Melatonin: finally, a supplement that actually boosts memory

Melatonin: finally, a supplement that actually boosts memory
Acute AMK effects on long-term object memory in young, middle-aged, and old mice. Three 1-minute training trials (A) revealed age-associated object memory decline in middle-aged and old mice at 1 day post-training (B). Systemic AMK (1 mg/kg) administered after a single 1-minute training trial enhanced object memory at 1 and 4 days post-training in all age groups (D-F). Data are presented as mean ± standard error. *P < .05 and **P < .01 indicate significantly different than chance performance (50%). Discrimination index (%) = time exploring novel object/ total object exploration time during test X 100. Credit: Tokyo Medical and Dental University

Walk down the supplement aisle in your local drugstore and you'll find fish oil, ginkgo, vitamin E, and ginseng, all touted as memory boosters that can help you avoid cognitive decline. You'll also find melatonin, which is sold primarily in the United States as a sleep supplement. It now looks like melatonin marketers might have to do a rethink. In a new study, researchers led by Atsuhiko Hattori at Tokyo Medical and Dental University (TMDU) in Japan have shown that melatonin and two of its metabolites help memories stick around in the brain and can shield mice, and potentially people, from cognitive decline.

One of the easiest ways to test memory in is to rely on their natural tendency to examine unfamiliar objects. Given a choice, they'll spend more time checking out unfamiliar objects than familiar ones. The trick is that for something to be familiar, it has to be remembered. Like in people, cognitive decline in mice manifests as poor memory, and when tested on this novel object recognition task, they behave as if both objects are new.

The group of researchers at TMDU were curious about 's metabolites, the molecules that melatonin is broken down into after entering the body. "We know that melatonin is converted into N1-acetyl-N2-formyl-5-methoxykynuramine (AFMK) and N1-acetyl-5-methoxykynuramine (AMK) in the brain," explains Hattori, "and we suspected that they might promote cognition." To test their hypothesis, the researchers familiarized mice to objects and gave them doses of melatonin and the two metabolites 1 hour later. Then, they tested their memory the next day. They found that memory improved after treatment, and that AMK was the most effective. All three accumulated in the hippocampal region of the brain, a region important for turning experiences into memories.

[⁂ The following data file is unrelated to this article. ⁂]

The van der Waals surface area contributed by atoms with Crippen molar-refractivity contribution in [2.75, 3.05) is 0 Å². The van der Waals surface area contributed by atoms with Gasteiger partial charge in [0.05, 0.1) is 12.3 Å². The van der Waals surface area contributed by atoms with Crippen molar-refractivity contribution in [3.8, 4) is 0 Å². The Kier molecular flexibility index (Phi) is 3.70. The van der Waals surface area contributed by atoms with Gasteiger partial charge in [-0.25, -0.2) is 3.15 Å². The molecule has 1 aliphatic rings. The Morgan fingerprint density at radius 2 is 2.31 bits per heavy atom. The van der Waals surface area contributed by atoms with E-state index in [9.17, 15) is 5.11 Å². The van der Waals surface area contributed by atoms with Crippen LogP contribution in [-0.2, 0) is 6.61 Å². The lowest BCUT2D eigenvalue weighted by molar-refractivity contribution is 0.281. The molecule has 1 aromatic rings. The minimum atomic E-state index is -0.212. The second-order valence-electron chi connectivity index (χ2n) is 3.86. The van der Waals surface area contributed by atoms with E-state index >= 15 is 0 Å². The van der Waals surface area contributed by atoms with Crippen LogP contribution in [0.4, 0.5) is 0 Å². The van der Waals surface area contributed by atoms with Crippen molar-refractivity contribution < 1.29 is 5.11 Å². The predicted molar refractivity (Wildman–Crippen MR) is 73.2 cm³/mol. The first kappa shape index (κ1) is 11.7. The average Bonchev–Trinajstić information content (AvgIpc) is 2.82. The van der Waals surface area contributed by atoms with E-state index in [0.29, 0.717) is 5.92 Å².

For young mice, exposure to an object three times in a day is enough for it to be remembered the next day on the novel object recognition task. In contrast, older mice behave as if both objects are new and unfamiliar, a sign of . However, one dose of AMK 15 min after a single exposure to an , and older mice were able to remember the objects up to 4 days later.

Lastly, the researchers found that long-term memory formation could not be enhanced after blocking melatonin from being converted into AMK in the brain. "We have shown that melatonin's AMK can facilitate formation in all ages of mice," says Hattori. "Its effect on older mice is particularly encouraging and we are hopeful that future studies will show similar effects in older people. If this happens, AMK therapy could eventually be used to reduce the severity of Mild Cognitive Impairment and its potential conversion to Alzheimer's disease."


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More information: Hikaru Iwashita et al, The melatonin metabolite N1‐acetyl‐5‐methoxykynuramine facilitates long‐term object memory in young and aging mice, Journal of Pineal Research (2020). DOI: 10.1111/jpi.12703
Provided by Tokyo Medical and Dental University
Citation: Melatonin: finally, a supplement that actually boosts memory (2020, December 10) retrieved 1 March 2021 from https://medicalxpress.com/news/2020-12-melatonin-supplement-boosts-memory.html
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